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Discussion in 'Electromatic Gretsch Forum' started by Ian4242, Mar 8, 2019.
Of all the people....tsk tsk tsk
Well, you used the F word, fart.
Absolutely no shame in getting your guitar set up/fixed by a professional if you don’t wanna mess with it yourself.
It’s worth it to have a guitar that can be relied upon to give up the goods!
I can’t stress enough how a well dressed nut can help. I do use white lithium grease to live at string changes
That's a rather personal question!
Altogether too much interest in nuts recently!
Pretty much never once my luthier friend makes a bone one for one of my guitars.
Same here. Every nut my luthier has cleaned up, or in 2 cases replaced, has never needed lubrication afterwards. A properly cut nut is essential to avoid tuning problems.
Properly cut nuts and always stretch new strings in.
Never have tuning issues.
That’s the deal right there. +1
I would strongly recommend getting the guitar set up including attention to the saddle and nut. A Graphite nut that is cut properly will minimize or eliminate the sticking problem. If you do change your strings every 2 or 3 months, then dirt build up is not going to be a big problem if you use a little bit of lube. I have seen customers happy either way. What I have seen as an issue if someone places excessive amount of lube, and leaves the strings on for years. A word of caution, if you do decide to use nut lube "a little dab will do ya".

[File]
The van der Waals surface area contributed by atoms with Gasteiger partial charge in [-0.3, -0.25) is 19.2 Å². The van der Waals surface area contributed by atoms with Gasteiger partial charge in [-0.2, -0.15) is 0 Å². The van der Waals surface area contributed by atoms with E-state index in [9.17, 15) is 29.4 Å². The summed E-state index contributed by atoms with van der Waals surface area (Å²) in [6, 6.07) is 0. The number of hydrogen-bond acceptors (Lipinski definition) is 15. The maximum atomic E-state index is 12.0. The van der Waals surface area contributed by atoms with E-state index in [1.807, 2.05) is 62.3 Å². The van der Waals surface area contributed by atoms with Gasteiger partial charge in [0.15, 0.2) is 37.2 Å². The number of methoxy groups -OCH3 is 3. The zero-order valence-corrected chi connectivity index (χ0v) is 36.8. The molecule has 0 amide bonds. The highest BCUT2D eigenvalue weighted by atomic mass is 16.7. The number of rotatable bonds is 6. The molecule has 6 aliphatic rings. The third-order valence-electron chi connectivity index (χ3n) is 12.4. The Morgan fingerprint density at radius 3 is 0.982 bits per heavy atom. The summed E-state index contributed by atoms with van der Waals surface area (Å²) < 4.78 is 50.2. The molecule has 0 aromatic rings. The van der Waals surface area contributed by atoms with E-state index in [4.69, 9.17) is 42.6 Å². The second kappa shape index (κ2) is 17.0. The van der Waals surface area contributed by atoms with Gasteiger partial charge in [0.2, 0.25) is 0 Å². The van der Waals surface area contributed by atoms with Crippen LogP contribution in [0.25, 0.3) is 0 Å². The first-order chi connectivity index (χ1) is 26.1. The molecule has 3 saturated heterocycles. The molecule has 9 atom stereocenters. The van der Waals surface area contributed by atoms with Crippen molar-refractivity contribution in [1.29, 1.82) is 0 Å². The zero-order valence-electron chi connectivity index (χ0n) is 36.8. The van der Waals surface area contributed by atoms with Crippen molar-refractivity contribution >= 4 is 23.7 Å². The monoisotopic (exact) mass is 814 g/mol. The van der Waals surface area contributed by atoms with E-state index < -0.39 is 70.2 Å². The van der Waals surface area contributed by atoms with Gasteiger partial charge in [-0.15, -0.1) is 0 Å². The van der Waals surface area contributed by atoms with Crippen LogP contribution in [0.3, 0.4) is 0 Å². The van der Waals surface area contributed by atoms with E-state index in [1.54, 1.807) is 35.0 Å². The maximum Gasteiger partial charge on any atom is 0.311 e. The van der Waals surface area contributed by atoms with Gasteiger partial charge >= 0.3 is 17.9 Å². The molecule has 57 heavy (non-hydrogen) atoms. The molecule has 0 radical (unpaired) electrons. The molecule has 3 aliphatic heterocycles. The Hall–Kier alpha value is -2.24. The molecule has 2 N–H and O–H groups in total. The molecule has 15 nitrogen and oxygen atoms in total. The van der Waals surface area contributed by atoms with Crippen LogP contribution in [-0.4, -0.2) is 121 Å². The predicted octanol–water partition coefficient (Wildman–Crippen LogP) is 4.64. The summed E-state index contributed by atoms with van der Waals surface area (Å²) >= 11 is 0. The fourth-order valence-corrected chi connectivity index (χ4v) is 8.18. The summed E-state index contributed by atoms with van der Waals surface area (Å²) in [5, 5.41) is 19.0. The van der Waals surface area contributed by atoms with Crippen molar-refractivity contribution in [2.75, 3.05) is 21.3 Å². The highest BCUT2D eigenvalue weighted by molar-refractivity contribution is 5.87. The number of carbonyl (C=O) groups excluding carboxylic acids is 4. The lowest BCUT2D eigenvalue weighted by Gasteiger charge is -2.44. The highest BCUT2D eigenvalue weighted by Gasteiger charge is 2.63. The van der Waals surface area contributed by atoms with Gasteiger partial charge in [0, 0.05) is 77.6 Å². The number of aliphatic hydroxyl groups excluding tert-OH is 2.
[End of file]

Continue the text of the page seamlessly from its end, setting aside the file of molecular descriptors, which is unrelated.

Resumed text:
You need someone to properly file and setup your nut I think.
Yes, nut tweaking is important and not super easy.
I put a little vasoline in the nut slots and on the string saddles every time I put new strings on, which can be after 3 weeks, 3 months or 3 years depending on playing time, gigs, etc.
I Use White Lightning Easy Lube - you can get it at Walmart for a few dollars and it will last for years. It's made for bike chains and dries like wax. I put a very small dab on each slot using a Q-tip when I change strings. It works great. Yes it's important to have nuts cut properly but a little lubricant will never hurt and does allow the string to slide through the slot with less friction. I also use it on the bridge screws to keep them from locking up from hand oils and sweat.
One easy way to see if the string is hanging up in the nut is to tune the string. Then bend the string and recheck the tuning. If the pitch has gone sharp chances are the string is hanging up in the nut. Also push down the string behind the nut on the key side and recheck tuning and once again if the tuning has gone sharp the string is hanging up in the nut and needs dressing.
Also in the case of my other nuts I don't put any lube on them cause it can cause diaper rash....
whenever she is in the mood.... well someone had to go there